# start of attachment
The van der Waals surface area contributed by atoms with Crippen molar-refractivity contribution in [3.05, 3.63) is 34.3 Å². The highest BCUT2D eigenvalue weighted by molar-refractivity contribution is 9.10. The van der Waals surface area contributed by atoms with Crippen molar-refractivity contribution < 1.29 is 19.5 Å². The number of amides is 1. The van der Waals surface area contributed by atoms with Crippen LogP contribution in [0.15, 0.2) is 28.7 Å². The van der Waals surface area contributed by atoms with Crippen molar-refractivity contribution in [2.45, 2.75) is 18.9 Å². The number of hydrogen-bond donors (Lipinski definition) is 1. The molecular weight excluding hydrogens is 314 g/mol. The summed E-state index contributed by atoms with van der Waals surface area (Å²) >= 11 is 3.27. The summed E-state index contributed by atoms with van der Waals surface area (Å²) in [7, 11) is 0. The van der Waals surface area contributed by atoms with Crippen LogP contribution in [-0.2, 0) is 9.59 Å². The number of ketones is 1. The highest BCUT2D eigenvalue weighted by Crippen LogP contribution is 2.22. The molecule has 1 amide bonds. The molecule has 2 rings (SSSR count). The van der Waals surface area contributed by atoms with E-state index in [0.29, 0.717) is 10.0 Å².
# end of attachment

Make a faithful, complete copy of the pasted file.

The van der Waals surface area contributed by atoms with Crippen molar-refractivity contribution in [3.05, 3.63) is 34.3 Å². The highest BCUT2D eigenvalue weighted by molar-refractivity contribution is 9.10. The van der Waals surface area contributed by atoms with Crippen molar-refractivity contribution < 1.29 is 19.5 Å². The number of amides is 1. The van der Waals surface area contributed by atoms with Crippen LogP contribution in [0.15, 0.2) is 28.7 Å². The van der Waals surface area contributed by atoms with Crippen molar-refractivity contribution in [2.45, 2.75) is 18.9 Å². The number of hydrogen-bond donors (Lipinski definition) is 1. The molecular weight excluding hydrogens is 314 g/mol. The summed E-state index contributed by atoms with van der Waals surface area (Å²) >= 11 is 3.27. The summed E-state index contributed by atoms with van der Waals surface area (Å²) in [7, 11) is 0. The van der Waals surface area contributed by atoms with Crippen LogP contribution in [-0.2, 0) is 9.59 Å². The number of ketones is 1. The highest BCUT2D eigenvalue weighted by Crippen LogP contribution is 2.22. The molecule has 1 amide bonds. The molecule has 2 rings (SSSR count). The van der Waals surface area contributed by atoms with E-state index in [0.29, 0.717) is 10.0 Å².